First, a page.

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I have a vector containing pairs of strings:

vector<pair<string, string>> list;

I want to group the list[n].second strings that have the same list[n].first

const size_t nbElements = list.size();
for (size_t n = 0; n < nbElements ; n++)
{
    const string& name = list[n].first;
    const string& type = list[n].second;
}

Consider this example:

(big; table) (normal; chair) (small; computer) (big; door) (small; mouse)

would result to:

(big; table, door) (normal; chair) (small; computer, mouse)

Do you have any idea how to do that?

share|improve this question
3  
Why not a map? – leemes Jan 8 '13 at 15:36
3  
@leemes you mean a std::multimap, but yeah, would be the easiest solution. Oh wait, you mean a std::map<std::string,std::vector<std::string>>, yeah, should work, too. – Christian Rau Jan 8 '13 at 15:39
    
@ChristianRau Oh, of course std::multimap, not map<...,vector...>. Sorry ;) – leemes Jan 8 '13 at 15:44
up vote 4 down vote accepted

You could use a std::map


Example:

#include <boost/algorithm/string/join.hpp>
#include <boost/format.hpp>

#include <iostream>
#include <map>
#include <vector>

int main() {
    // define original data
    std::vector<std::pair<std::string, std::string> > v = 
            {{"a", "b"}, {"a", "c"}, {"b", "a"}, {"b", "d"}, {"c", "e"}};

    // populate map
    std::map<std::string, std::vector<std::string> > grouped;
    for (auto it = v.begin(); it != v.end(); ++it) {
        grouped[(*it).first].push_back((*it).second);
    }

    // output        
    for (auto it = grouped.begin(); it != grouped.end(); ++it) {
        std::cout << boost::format("(%s: %s)\n")
                % (*it).first 
                % boost::algorithm::join((*it).second, ", ");
    }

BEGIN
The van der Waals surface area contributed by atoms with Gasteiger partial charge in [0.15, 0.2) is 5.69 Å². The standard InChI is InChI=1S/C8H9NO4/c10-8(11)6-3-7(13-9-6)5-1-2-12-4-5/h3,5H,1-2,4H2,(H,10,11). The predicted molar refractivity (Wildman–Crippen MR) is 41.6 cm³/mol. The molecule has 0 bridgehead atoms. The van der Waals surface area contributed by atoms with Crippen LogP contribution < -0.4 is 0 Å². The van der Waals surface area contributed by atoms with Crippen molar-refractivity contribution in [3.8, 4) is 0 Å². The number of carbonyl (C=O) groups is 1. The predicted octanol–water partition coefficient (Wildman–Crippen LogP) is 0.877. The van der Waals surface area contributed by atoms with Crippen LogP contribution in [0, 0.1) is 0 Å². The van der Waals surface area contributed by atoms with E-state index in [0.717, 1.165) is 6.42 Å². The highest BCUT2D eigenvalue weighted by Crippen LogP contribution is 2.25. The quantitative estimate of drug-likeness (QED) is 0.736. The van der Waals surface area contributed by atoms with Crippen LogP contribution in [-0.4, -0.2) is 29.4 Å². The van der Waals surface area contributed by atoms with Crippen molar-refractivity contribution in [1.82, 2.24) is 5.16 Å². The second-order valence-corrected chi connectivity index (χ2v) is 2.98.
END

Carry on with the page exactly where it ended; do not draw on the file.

}

The output is:

(a: b, c)
(b: a, d)
(c: e)

Note, this code makes use of C++11 features (initializer lists, auto keyword). Have a look at the linked example above for the successful compilation.

In order to compile this yourself, make sure that the compiler you use supports these features or replace them with the appropriate C++03 equivalents.

For example, here are the iterator types (that are beautified using the auto keyword in above code):

// the iterator on the vector `v`
std::vector<std::pair<std::string, std::string> >::iterator it_v;

// the iterator on the map `grouped`
std::map<std::string, std::vector<std::string> >::iterator it_grouped;
share|improve this answer
1  
std::multimap is made for this. (Of course your solution is OK too) – leemes Jan 8 '13 at 15:45
2  
@leemes I regarded this to be more like a case of store multiple values to one key instead of store multiple entries having the same key. I find the multimap a bit cumbersome for some tasks. – moooeeeep Jan 8 '13 at 18:19
    
i get errors for (auto it = result.begin(); it != result.end(); ++it) { -- error C4430: missing type specifier - int assumed. Note: C++ does not support default-int -- error C2440: 'initializing' : cannot convert from 'std::_Vector_iterator<_Ty,_Alloc>' to 'int' – tchike Jan 9 '13 at 9:28
    
@tchike this code makes use of features of C++11 (initializer lists, auto keyword). Make sure that the compiler you use supports them or replace them with the appropriate iterator types. – moooeeeep Jan 9 '13 at 13:21
    
@moooeeeep I see, but I couldn't make it work. Can you please replace them? Thanks. – tchike Jan 9 '13 at 13:26

You may want a multimap.

std::multimap<std::string, std::string> items;
items.insert("Big", "Chair");
items.insert("Big", "Table");
items.insert("Small", "Person");


for(auto i = items.begin(); i!=items.end; i++)
{
  std::cout<<"["<<i->first<<" , "<<i->second<<"]"<<std::endl;
}

Output:

[Big, Chair]
[Big, Table]
[Small, Person]
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